Six on Saturday – 16/9/2017

While there is undoubtedly more going backwards than going forwards, there is still plenty of colour to be found. Harder to find is gaps between the showers to get out and take pictures. Low light levels and wind don’t help either. At least I don’t have to work out in it any more, for which I am truly grateful. It also means less opportunity to get out and work in, or enjoy the garden.

One.
Oak Tree. I’m going to start on a sour note, get it out of the way. There are new people in one of the gardens that backs onto ours. Between them and our next door neighbour is an oak tree, probably¬†35 feet tall and quite a bit more in width. It overhangs the north east corner of our garden by a few feet but casts no shade onto our garden. It shades most of theirs and their neighbour’s for much of the day. It has a short trunk and all its branches spread from about 7 feet up, so crown raising is near impossible. But it’s been a big part of the background for all the time we’ve lived here. It has what planners call “high amenity value”. Indeed I considered calling the local council to see if it had a TPO on it, but didn’t. I think I’d rather they felled it than this though.
SOS58

Two.
Hydrangea macrophylla ‘Izu-no-hana’. A second outing for this hydrangea for the simple reason that it is still looking pretty good. It may have been late to start flowering, but I included it at the end of July when it had just started and those same flowers have kept in passable condition since then, especially noteworthy given the weather we’ve had.
SOS59

Three.
Impatiens omeiana. What a good plant this is. Good foliage and flowers when nearly everything else is beginning to wind down. All it demands is moisture. There are several other forms in cultivation of which I have one but the temptation to get more is great. If I see others offered my resistance will crumble. Plus having more than one clone raises the possibility of setting seed and who knows where that might lead.
SOS60

Four.
Solidago rugosa ‘Fireworks’. I’m hoping that this is going to get better than this. At the moment it is not a sufficient improvement on common golden-rod to stave off execution. It has options; it can go on for a long time, get showier, attract a late flush of bees or butterflies; but make no mistake, it’s on a verbal warning.
SOS61

Five.
Begonia evansiana alba. Or, to give it the full RHS treatment, Begonia grandis Dryand. subsp. evansiana (Andrews) Irmsch. var. alba hort. AGM. In spite of which it is a lovely plant for moist shade.
SOS62

Six.
Dahlia ‘Penlea’. Most of my Dahlias have come from the National Collection at Penzance. This I obtained elsewhere; it isn’t even on their list. I think it’s the best red I’ve got. This year it has started flowering very late, partly because slugs hit it earlier. That thing where you have a bud just starting to open and you come out and find it doubled over because some beastie has chewed through the stem. Grrrr!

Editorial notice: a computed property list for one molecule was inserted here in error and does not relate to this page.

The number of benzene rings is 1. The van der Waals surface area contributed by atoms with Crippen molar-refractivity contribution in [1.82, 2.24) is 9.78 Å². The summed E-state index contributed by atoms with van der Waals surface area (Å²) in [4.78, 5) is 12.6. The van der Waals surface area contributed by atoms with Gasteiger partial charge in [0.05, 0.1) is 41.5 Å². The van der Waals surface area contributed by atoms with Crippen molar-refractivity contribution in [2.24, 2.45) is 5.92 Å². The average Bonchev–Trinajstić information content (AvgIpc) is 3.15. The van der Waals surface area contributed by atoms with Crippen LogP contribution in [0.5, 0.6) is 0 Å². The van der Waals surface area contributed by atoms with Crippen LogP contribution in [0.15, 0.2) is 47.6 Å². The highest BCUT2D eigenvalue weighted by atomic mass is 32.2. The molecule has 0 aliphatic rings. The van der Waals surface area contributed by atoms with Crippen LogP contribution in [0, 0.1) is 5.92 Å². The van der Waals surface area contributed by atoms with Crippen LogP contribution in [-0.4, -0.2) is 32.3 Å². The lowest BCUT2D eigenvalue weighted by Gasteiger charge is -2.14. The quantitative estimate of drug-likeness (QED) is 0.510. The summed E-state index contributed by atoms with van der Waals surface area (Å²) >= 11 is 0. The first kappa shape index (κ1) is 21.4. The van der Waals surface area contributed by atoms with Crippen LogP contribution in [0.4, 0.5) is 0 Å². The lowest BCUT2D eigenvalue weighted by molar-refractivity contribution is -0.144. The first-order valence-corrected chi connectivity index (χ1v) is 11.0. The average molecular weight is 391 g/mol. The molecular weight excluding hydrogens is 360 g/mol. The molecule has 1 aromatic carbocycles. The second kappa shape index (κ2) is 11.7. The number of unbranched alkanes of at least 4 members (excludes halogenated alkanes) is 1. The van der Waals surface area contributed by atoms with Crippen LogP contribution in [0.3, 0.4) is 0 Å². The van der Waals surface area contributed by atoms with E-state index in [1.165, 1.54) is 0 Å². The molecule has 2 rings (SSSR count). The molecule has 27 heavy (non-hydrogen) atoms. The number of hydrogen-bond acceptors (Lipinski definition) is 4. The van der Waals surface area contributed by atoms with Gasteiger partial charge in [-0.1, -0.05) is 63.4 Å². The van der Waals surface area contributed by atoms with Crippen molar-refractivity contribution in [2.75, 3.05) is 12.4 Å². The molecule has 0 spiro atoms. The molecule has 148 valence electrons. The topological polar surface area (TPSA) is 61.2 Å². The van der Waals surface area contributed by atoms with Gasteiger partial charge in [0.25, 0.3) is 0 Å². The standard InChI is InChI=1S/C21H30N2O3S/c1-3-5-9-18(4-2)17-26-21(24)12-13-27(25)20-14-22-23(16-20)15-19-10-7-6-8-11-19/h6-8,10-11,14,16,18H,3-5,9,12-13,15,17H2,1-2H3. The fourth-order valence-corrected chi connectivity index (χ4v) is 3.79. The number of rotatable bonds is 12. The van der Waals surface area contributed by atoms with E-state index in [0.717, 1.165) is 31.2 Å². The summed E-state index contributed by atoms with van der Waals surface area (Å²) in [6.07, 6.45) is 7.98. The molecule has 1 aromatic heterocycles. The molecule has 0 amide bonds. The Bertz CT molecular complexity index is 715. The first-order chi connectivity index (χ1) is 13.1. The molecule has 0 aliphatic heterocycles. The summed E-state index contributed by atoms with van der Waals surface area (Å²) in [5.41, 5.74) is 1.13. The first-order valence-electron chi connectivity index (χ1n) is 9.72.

I have never succeeded in getting the colour and texture of this beauty in a photo. The light when I took this didn’t help. It’s much better than this, and this ain’t bad.
SOS57

So that’s this week’s six. I’ve had a sneak look at The Propagator’s six already so I know he has a similar story to tell about one of his Dahlias. As ever I’m keen to follow the links on his blog to other sixes, it’s a great snapshot on what’s happening in other peoples gardens right now.

8 thoughts on “Six on Saturday – 16/9/2017

    1. I’m trying to put myself in their position, and even more so, their neighbour, shaded by a big tree not on their land. Not just shaded, it overhang them by about 20 feet. I can’t see a good solution.

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  1. The oak tree! Ouch! The Garry oaks here on Vancouver Island are fanatically protected. We have one at the edge of the property and the arborist just takes off damaged limbs and branches that threaten the house. He does a beautiful job. Actually, that Solidago is quite pretty. I’m reluctant to plant any of them for fear they’ll become thugs. What do you think?

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    1. Trees here can be protected by Tree Preservation orders, but they are applied rather randomly and enforced if the local authorities have the resources, which they sometimes don’t. I couldn’t comment on the Solidago, there’s no telling what will become invasive elsewhere.

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  2. Ouch! It’s not just that they pruned it, but they did such an ugly job, leaving stubs of branches instead of cutting them off cleanly.

    Nice to see the alba Begonia. I have the pink variety of B. grandis. It was supposed to be alba, but it came from a local nursery that has a huge selection, very reasonable prices, and labeling that is often not quite right. I think they must recycle tags left over from similar cultivars. I still shop there, because, well, they have a huge selection and very reasonable prices.

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    1. I used to have the pink but it was in the wrong place and succumbed to dryness and competition. I seem to have the conditions right for the white, should maybe try the pink again. Your Callicarpa Americana is new to me, must see if that’s grown here, not that I have room for one.

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  3. Oh that damage on the oak makes me cringe – what a terrible job someone did.
    I like your idea of a verbal warning – I know we think the same about plants that don’t do enough to earn their space don’t we. Let us know if it bucks itself up.

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